Lady Two-times for NT, Mendes Triples at OliviersDate: 14 February 2003
Joanna Riding made history today when she officially received the 2003 Laurence Olivier Award for Best Actress in a Musical for her performance as Eliza Doolittle in My Fair Lady. It's the first time in Olivier history that the same role in the same production has received the same award. Last year's Best Actress in a Musical prize controversially went to Martine McCutcheon, despite her frequent absences from Trevor Nunn's National Theatre production.
If viewed as righting any wrongs, the Olivier judges also seemed keen to make up for last year's perceived slight against McCutcheon's co-star, Jonathan Pryce, by this year bestowing Best Actor in a Musical to Pryce's replacement, Alex Jennings. When accepting the award, Jennings thanked Pryce for "having done some stuff that I could steal" and, in a series of jibes at McCutcheon's expense, he praised Riding for "managing to play Eliza Doolittle night after night after night after night."
Nunn's the Word
The two awards for the two-year-old production numbered amongst the ten wins overall for National Theatre productions during the final months of Trevor Nunn's artistic directorship (he hands over to Nicholas Hytner in April). So many of the winners thanked Nunn in their acceptance speeches that it provided host Clive Anderson with another running joke about the "most popular Nunn since The Sound of Music", while, adopting a different tack, comedian Alan Davies - when presenting the award for Best Lighting Design (another NT win for The Bacchai, designed by Peter Mumford) which Davies reckoned would be safely edited from the television broadcast - declared jokingly that "Trevor Nunn can f**k off!"
In addition to My Fair Lady's double, the NT won two awards apiece for: Richard Eyre's production of Nicholas Wright's Vincent in Brixton, which opens tonight on Broadway (Best New Play and Best Actress for Clare Higgins); Nunn's revival of Tennessee Williams' A Streetcar Named Desire (Best Supporting Performance for Essie Davis and Best Set Design for Bunny Christie); and for Matthew Bourne's Play Without Words (Best Entertainment and Best Choreographer for Bourne and the company) as part of the Transformation season. The tenth National award was given to Nunn's swansong musical at the South Bank institution, Cole Porter's Anything Goes, which continues its sell-out run at the NT Olivier.
Sam Does Good at the Donmar
Another director heaped with praise at the 2003 Laurence Olivier Awards was former Donmar Warehouse director Sam Mendes - despite the absence of him and the entire company of his triple award-winning double bill of Uncle Vanya and Twelfth Night, who are currently in New York with the productions (in fact, with Vincent in Brixton also transferred there, so many of today's recipients were Stateside that Anderson quipped "we should all have flown over to New York to give these awards out" and later indicated that being in the Big Apple this time next year could improve future contenders' chances).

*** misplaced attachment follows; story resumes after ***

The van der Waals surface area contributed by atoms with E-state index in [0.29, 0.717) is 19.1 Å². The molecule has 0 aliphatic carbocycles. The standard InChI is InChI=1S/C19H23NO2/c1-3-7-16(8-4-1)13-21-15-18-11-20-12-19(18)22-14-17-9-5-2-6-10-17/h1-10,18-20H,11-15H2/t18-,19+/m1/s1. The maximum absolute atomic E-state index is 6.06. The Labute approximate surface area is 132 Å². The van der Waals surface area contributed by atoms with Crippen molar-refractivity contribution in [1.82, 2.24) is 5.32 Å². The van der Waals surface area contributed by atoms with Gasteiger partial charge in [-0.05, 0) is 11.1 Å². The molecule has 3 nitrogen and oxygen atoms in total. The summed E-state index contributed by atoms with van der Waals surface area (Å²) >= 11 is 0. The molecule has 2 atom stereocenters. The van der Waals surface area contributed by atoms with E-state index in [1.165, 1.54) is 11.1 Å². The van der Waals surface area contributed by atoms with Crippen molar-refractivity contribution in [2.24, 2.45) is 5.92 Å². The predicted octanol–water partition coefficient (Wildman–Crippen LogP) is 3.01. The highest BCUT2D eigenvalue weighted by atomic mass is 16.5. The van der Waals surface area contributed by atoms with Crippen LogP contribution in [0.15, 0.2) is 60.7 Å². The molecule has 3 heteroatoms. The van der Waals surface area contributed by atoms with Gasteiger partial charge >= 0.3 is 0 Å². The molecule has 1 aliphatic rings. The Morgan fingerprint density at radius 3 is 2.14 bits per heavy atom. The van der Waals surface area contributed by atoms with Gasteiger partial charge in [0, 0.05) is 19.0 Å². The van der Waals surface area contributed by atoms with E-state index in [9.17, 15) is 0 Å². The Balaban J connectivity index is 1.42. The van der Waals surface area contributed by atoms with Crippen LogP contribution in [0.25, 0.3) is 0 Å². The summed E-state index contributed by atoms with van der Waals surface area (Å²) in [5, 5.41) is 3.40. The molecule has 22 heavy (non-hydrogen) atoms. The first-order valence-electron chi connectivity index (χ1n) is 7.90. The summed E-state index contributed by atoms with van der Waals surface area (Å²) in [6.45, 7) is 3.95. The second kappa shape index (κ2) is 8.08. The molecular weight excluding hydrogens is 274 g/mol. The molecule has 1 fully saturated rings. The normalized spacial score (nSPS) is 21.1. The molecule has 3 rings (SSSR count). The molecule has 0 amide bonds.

Simon Russell Beale won Best Actor for taking the title role in Uncle Vanya, while collectively the productions won the awards for Best Play Revival and Best Director for Sam Mendes. The latter two statues - along with a third Special Award for Mendes and his recently ended ten-year reign as the Donmar's artistic director - were presented to the director in New York, after a performance of Uncle Vanya at the Brooklyn Academy of Music (BAM) on Wednesday night.
When accepting his three awards – another Olivier record-breaker as the first hat-trick in the awards history - Mendes admitted he was expecting "maybe one" but not all three and that the Special Award, which had not been nominated, came as the "biggest surprise". He added: "It means the most. I share it with everyone who's worked there (at the Donmar) over the past 12 years and especially my partner in crime, (producer) Caro Newling."
After thanking all and sundry, Mendes grinned that the Best Director award for the double bill is "just for me", though made a point of flattering actress-girlfriend Kate Winslet, who was watching in the audience. "These are two plays about love, and it helps when you direct them to have some personal experience of it."
Outstanding RSC Recognition
Though some hackles were raised last month in reaction to the mere single nomination for the Royal Shakespeare Company in this year's awards, there was compensation on the day. In addition to winning its Best New Comedy field for Martin McDonagh's The Lieutenant of Inishmore, the RSC was given a surprise boost with the Outstanding Achievement of the Year award for director Gregory Doran and his 28-strong ensemble for their acclaimed season of five Jacobean plays, now transferred from Stratford to the West End's Gielgud Theatre, where the run has been extended to 22 March 2003.